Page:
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This is a simple linear algebra library for golang, intended solely for 3D graphics. It defines structs and functions for points, vectors, and small matrices.

This package is currently under construction, and it’s by no means complete. While the name of the git repository is govmath, the name of the actual go package is vmath.

vmath defines six types, each of which has a tiny two-character name:

V3 Vector in 3-space
V4 Homogeneous vector
P3 Point in 3-space; similar to a V4 with w=1
M3 Represents rotation and scale
T3 4×3 matrix for affine transformations; adds translation to M3
M4 Homogeneous transform (suitable for perpective projection)

Matrices are stored in row-major order but they can be easily transposed (e.g., for consumption by GLSL).

When vectors are premultiplied with matrices, as in V.Mul(M), they are treated as row vectors. When postmultipled, as in M.Mul(V), they are treated as column vectors.

M4 provides construction methods for right-handed and left-handed projections.

Vectors and points are distinct concepts; a V3 added to a P3 yields another P3:

v := vmath.V3{0, 0, 1}
p := vmath.P3{1, 0, 0}
p = p.Add(v)

Vectors can be added to points, but points cannot be added vectors. Adding a V3 to another V3 yields a V3:

v1 := vmath.V3{0, 0, 1}
v2 := vmath.V3{1, 0, 0}
var v vmath.V3 = v1.Add(v2)

Unlike go’s own math package, vmath is designed for 32-bit floats rather than doubles. This is mostly for OpenGL compatibility:

v := vmath.V3{1, 1, 1}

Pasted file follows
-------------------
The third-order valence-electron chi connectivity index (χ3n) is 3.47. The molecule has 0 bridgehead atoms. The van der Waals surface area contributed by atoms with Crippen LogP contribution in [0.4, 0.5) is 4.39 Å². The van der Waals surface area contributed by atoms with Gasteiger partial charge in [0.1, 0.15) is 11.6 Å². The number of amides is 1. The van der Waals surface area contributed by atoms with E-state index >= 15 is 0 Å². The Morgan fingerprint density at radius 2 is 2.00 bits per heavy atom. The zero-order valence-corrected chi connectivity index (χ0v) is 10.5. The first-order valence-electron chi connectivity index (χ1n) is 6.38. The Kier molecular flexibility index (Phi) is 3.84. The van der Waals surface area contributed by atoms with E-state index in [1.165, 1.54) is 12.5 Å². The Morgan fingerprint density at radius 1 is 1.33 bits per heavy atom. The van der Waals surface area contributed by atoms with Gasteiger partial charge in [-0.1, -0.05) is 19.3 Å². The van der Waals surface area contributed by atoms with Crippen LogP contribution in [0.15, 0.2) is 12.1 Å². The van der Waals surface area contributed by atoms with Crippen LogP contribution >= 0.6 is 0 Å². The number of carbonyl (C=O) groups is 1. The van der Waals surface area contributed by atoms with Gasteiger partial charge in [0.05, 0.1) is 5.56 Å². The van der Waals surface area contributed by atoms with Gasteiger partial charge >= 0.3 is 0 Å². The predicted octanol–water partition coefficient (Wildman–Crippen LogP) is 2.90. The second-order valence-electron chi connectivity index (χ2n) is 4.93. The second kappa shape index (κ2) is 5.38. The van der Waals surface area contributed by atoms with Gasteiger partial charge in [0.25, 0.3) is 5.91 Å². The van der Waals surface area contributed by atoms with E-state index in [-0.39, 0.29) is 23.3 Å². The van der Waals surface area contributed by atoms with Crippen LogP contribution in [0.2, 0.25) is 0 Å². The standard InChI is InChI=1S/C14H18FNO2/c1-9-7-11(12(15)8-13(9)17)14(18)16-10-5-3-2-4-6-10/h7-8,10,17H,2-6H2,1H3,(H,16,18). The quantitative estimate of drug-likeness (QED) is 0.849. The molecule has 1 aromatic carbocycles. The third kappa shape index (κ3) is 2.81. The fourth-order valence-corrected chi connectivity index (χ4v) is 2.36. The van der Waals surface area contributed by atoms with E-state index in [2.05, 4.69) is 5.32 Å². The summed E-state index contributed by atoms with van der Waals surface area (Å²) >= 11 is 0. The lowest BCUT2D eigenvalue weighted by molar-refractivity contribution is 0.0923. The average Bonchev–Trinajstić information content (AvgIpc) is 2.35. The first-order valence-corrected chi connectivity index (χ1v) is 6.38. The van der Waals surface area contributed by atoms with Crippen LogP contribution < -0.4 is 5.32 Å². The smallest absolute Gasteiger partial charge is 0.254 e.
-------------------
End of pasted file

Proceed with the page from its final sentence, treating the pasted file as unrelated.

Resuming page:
glVertexAttrib3fv(mySlot, &v.X)

All non-method functions are prefixed with the type they return (e.g., M3Identity). Functions also sometimes have a type suffix:

p1 := P3FromV3(a)
p2 := P3FromV4(b)
m := M4Translate(1, 0, 0)
ᴨ := float32(math.Atan(1) * 4)
t := T3RotateX(ᴨ/2)

Matrix methods and functions operate on pointers, while vectors and points operate on values:


You can always modify a vector or matrix by accessing its struct members, but all methods and functions treat them as immutable:

var m M4 = M4Translate(0, 0, 1)
m.Transpose() // this does nothing
m2 := m.Transpose() // better!

The concept of equality is dodgy with floating-point vectors, but you can always call Equivalent with an epsilon of your choice:

var ε float32 = 1e-4
i := vmath.V3{1, 0, 0}
j := vmath.V3{0, 1, 0}
k := vmath.V3{0, 0, 1}
if !i.Cross(j).Equivalent(k, ε) {


git clone
cd govmath
go install ./src/vmath
go test ./src/vmath



vector math in go for 3D graphics



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